So, today I walk into Boots where all I had to do was repeat nine words: ‘Do you sell replacement pads for a tens machine?’ The reply would be either ‘yes’ or (more likely) ‘no’ and I’d either buy some or (more likely) walk out.
Except there was a young woman in the queue ahead of me with just one guy ahead of her being served.
So I waited and in due course the man took his bag of medicine and left. The woman looked at me and nervously walked to the counter. I read the signs. I knew what to do.
I immediately took a couple of steps back and started to look vaguely at the nearest shelf so the woman could retain some degree of dignity in what was clearly a private moment. She clearly wanted to discuss something personal and those two steps back was the least I could do to make that possible. So, as the woman whispered with the pharmacist, I continued to stand there gazing through a display of something I only later realised was super lubricated and ribbed, as I scratched my nose and tried to look ignorant of the private medical drama playing out in front of me. After the whispered conversation was finished, a small bag was handed to the woman and money exchanged.
All was good. Here we go: nine little words…
In the gap I’d left in order for the woman to be discreet about her problems, another woman was now standing. She was a little old woman holding a box of Kalms. Because I’d done the decent thing, this woman had exploited what I now refer to as the 'they're-talking-about-itching gap' in order to jump the queue. I wanted to say something but the little old lady was only holding a box of Kalms, the natural remedy for nerves, and how on earth could you say anything about queue jumping to a nervous little old lady holding a box of Kalms?
So the pharmacist takes the box, rings it up, money is exchanged and the little old lady is about turn around and leave and I’m about to repeat my nine little words: ‘Do you sell replacement pads for a tens machine?’
But the pharmacist has second thoughts… She floats a question towards the nervous little old lady.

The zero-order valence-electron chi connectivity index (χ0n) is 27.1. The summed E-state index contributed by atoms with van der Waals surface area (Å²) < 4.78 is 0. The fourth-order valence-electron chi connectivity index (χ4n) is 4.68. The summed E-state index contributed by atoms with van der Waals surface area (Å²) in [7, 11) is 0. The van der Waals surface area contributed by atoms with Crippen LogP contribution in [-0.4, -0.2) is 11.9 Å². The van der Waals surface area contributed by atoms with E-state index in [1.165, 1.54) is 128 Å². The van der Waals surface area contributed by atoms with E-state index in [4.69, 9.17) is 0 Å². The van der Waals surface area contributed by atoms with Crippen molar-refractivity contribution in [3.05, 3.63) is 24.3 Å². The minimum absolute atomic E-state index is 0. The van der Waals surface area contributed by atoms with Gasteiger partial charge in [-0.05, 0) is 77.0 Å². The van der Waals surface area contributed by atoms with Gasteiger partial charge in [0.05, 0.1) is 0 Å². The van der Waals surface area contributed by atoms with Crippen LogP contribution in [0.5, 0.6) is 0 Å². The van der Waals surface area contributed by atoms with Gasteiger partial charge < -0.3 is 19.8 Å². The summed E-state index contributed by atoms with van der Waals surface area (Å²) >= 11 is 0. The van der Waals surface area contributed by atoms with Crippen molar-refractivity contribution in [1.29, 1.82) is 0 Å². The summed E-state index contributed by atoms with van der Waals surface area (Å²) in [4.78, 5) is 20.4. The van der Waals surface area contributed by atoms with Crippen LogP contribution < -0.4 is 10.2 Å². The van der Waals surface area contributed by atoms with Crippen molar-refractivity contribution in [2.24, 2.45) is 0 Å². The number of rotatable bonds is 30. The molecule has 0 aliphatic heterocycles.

‘You’re not taking any medication are you?’
‘No,’ says the nervous little old lady.
‘Oh, that’s good. I just thought I better check.’
‘But I am diabetic…’
‘Oh,’ says the pharmacist.
‘Shit,’ I mutter, getting agitated. This queue jump was turning into serious downtime in Boots.
‘I better check,’ said the pharmacist, opening the box of Kalms.
A minute later she’s finished reading the leaflet/densely printed brochure. ‘I’ll just be a moment,’ she smiles.
Remember: nine words were all I wanted to ask and this little old lady had jumped into the queue because I was being a gentleman like I was also trying to be a gentleman by not mentioning queue jumping this in case the nervous queue jumping little old lady started to cry.
The pharmacist when to the back of the shop where she adopted the special pharmacist sorting hat or whatever it is that these people consult. About five minutes later, she’s back and my silent muttering is beginning to get audible.
‘Oh, the covering of Kalms is sucrose,’ she said.
‘I’ll give her bloody Kalms,’ I mutter.
‘You just need to be careful,’ explained the pharmacist but this has now triggered the nuclear response that’s always likely when dealing with nervous little old ladies in Boots. The little old lady starts to describe her entire medical history, complete with full list of prescription medicines, the opinion of consultants, and something interesting she once heard in a waiting room.
I’d had enough.
‘Bugger this,’ I said audibly and walked out.
But my point is: never again will I do the gentlemanly thing when a woman wants to talk privately in Boots. ‘You’ve got a rash,’ I’ll shout, hovering over her shoulder. ‘Deal with it!’ I won’t take prisoners. ‘You’re not the first person with a fungal infection,’ I’ll cry, defending my spot in the queue.
And this is why the world is cruel and savage and there’s so little kindness left to go around. It’s the fault of nervous little old ladies everywhere. You have been warned.